Cheney Free Press -

By AL STOVER
Staff Reporter 

Spokane County presents solid waste options to Airway Heights

 


Kevin Cooke, Spokane County utility director, along with Spokane County Commissioners Al French and Shelly O’Quinn, gave a presentation on the county’s regional solid waste disposal system to the Airway Heights City Council at the July 14 study session.

Cooke explained that nine municipalities are currently participating in the regional system. He said the county is in negotiations with vendors to operate the transfer stations in Spokane Valley and Colbert, Wash.

Cooke said the county is finishing its comprehensive solid waste management plan and looks to get it approved by the Department of Ecology.

Cooke said he wanted to clarify the projections of the gate fee to drop trash off at the Waste to Energy Facility is $99.50 per ton, and will go up to $102.39 at the beginning of next year. The gate fees at the Waste to Energy Plant will increase each year by the 25-year average increase in the Consumer Price Index, which currently equates to 2.9 percent.

The gate fees for the Colbert and Spokane Valley transfer stations are set at $101 per ton.

Commissioner French explained the rates are cheaper than they were projected three years ago. He added that the interlocal agreements the county has presented the city is “not cast in stone.”

“This is not a take it or leave kind of proposition,” French said. “We’re trying to find a way to make the system work for all residents.”

Councilwoman Tanya Dashiell asked if the county took suggestions from other cities. Cooke said the county made some changes to the interlocal agreement. One change allows participating jurisdictions to terminate the agreement after three years.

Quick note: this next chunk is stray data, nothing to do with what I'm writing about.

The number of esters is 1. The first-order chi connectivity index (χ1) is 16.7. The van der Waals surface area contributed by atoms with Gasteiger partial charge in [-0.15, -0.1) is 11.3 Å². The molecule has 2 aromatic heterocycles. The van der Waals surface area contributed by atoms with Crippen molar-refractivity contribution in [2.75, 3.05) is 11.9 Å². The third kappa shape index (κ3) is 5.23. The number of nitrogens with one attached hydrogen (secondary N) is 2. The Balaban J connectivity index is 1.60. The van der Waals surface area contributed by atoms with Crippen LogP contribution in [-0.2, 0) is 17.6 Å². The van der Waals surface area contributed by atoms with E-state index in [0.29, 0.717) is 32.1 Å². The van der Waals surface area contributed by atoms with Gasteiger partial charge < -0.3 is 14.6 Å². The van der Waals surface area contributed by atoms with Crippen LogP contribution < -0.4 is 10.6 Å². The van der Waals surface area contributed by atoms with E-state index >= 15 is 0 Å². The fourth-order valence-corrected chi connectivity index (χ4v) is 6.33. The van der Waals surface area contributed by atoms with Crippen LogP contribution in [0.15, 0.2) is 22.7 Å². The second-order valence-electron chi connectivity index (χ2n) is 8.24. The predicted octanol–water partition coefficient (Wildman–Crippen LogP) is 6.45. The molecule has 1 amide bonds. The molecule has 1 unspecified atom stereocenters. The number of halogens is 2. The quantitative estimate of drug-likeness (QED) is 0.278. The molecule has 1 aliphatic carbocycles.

Mayor Patrick Rushing asked about the cost of withdrawing from the county system. French said the county would absorb the costs. He added that he knew about the “anxieties of paying for the transfer station twice.”

Rushing said the city of Spokane owns the Waste to Energy plant and they passed the liability and responsibility on to the county and its residents.

“All of us are paying for those transfer stations the second time,” Rushing said. “That’s my irritable feeling toward this.”

Commissioner O’Quinn said that during the negotiations with the city, the county asked to have an opt out of the system after three years, which allows them to look at options.

“If they’re (the city) not competitive with us and we do a request for proposal and find out that it’s cheaper to do long haul, we have the option to do that,” O’Quinn said.

Cooke said cities that join the regional system would have representation on the county’s Solid Waste Advisory Committee (SWAC) while the county is managing the system.

“The cities will help make the decisions,” Cooke said. “We (the county) are not in it for profit, we’re here to cover costs.”

Cooke handed out a one-page overview of the county’s system and services that include all the requirements from the state. Rushing said the umbrella RFP the city sent out for solid waste disposal services earlier this year already covered the requirements from the state.

“If you would have seen the RFP you would have known that we already covered that,” Rushing said.

O’Quinn said it is the city’s own decision of whether or not they want to go with the county system.

“We would like you to join the county system, but ultimately you have to look at what’s best for you,” O’ Quinn said.

Al Stover can be reached at al@cheneyfreepress.com.

 

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